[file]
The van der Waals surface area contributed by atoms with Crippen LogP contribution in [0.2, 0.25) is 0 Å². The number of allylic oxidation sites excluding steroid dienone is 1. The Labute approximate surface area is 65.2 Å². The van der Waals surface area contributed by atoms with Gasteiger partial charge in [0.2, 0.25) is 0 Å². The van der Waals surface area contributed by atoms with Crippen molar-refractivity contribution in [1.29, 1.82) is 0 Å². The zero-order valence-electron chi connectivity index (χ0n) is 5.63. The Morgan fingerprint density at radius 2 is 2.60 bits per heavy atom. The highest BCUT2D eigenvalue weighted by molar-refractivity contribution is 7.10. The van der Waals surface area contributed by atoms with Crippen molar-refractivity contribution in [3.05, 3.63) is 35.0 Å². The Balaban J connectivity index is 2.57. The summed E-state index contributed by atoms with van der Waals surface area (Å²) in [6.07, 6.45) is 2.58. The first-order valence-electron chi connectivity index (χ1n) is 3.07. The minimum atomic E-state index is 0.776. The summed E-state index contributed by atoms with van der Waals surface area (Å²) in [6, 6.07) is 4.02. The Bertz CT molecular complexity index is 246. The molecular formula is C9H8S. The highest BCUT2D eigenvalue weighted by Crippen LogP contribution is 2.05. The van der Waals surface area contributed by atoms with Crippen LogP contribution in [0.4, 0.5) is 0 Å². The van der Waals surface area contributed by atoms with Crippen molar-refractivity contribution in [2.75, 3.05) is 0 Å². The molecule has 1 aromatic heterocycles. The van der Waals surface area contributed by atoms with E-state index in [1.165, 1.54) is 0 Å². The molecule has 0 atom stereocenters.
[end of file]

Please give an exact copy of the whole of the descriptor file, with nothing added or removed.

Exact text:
The van der Waals surface area contributed by atoms with Crippen LogP contribution in [0.2, 0.25) is 0 Å². The number of allylic oxidation sites excluding steroid dienone is 1. The Labute approximate surface area is 65.2 Å². The van der Waals surface area contributed by atoms with Gasteiger partial charge in [0.2, 0.25) is 0 Å². The van der Waals surface area contributed by atoms with Crippen molar-refractivity contribution in [1.29, 1.82) is 0 Å². The zero-order valence-electron chi connectivity index (χ0n) is 5.63. The Morgan fingerprint density at radius 2 is 2.60 bits per heavy atom. The highest BCUT2D eigenvalue weighted by molar-refractivity contribution is 7.10. The van der Waals surface area contributed by atoms with Crippen molar-refractivity contribution in [3.05, 3.63) is 35.0 Å². The Balaban J connectivity index is 2.57. The summed E-state index contributed by atoms with van der Waals surface area (Å²) in [6.07, 6.45) is 2.58. The first-order valence-electron chi connectivity index (χ1n) is 3.07. The minimum atomic E-state index is 0.776. The summed E-state index contributed by atoms with van der Waals surface area (Å²) in [6, 6.07) is 4.02. The Bertz CT molecular complexity index is 246. The molecular formula is C9H8S. The highest BCUT2D eigenvalue weighted by Crippen LogP contribution is 2.05. The van der Waals surface area contributed by atoms with Crippen LogP contribution in [0.4, 0.5) is 0 Å². The van der Waals surface area contributed by atoms with Crippen molar-refractivity contribution in [2.75, 3.05) is 0 Å². The molecule has 1 aromatic heterocycles. The van der Waals surface area contributed by atoms with E-state index in [1.165, 1.54) is 0 Å². The molecule has 0 atom stereocenters.